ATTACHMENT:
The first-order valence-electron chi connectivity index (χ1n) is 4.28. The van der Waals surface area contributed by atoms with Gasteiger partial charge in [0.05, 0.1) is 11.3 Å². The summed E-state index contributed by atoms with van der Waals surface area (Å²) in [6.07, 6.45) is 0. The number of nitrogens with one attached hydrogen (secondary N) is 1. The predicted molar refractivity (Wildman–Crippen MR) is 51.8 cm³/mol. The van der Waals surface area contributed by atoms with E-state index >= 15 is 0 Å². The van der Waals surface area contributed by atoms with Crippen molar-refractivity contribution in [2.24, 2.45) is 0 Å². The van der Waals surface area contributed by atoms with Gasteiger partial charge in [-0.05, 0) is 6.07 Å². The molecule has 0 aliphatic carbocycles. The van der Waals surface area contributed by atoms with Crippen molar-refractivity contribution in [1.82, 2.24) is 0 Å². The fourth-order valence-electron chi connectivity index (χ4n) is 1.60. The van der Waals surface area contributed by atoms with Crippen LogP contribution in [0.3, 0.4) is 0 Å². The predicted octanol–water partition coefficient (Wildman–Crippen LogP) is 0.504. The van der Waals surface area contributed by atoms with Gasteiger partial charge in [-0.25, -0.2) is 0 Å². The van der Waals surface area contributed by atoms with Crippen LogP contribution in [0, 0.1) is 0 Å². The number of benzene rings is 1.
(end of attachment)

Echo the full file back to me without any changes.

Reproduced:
The first-order valence-electron chi connectivity index (χ1n) is 4.28. The van der Waals surface area contributed by atoms with Gasteiger partial charge in [0.05, 0.1) is 11.3 Å². The summed E-state index contributed by atoms with van der Waals surface area (Å²) in [6.07, 6.45) is 0. The number of nitrogens with one attached hydrogen (secondary N) is 1. The predicted molar refractivity (Wildman–Crippen MR) is 51.8 cm³/mol. The van der Waals surface area contributed by atoms with E-state index >= 15 is 0 Å². The van der Waals surface area contributed by atoms with Crippen molar-refractivity contribution in [2.24, 2.45) is 0 Å². The van der Waals surface area contributed by atoms with Gasteiger partial charge in [-0.05, 0) is 6.07 Å². The molecule has 0 aliphatic carbocycles. The van der Waals surface area contributed by atoms with Crippen molar-refractivity contribution in [1.82, 2.24) is 0 Å². The fourth-order valence-electron chi connectivity index (χ4n) is 1.60. The van der Waals surface area contributed by atoms with Crippen LogP contribution in [0.3, 0.4) is 0 Å². The predicted octanol–water partition coefficient (Wildman–Crippen LogP) is 0.504. The van der Waals surface area contributed by atoms with Gasteiger partial charge in [-0.25, -0.2) is 0 Å². The van der Waals surface area contributed by atoms with Crippen LogP contribution in [0, 0.1) is 0 Å². The number of benzene rings is 1.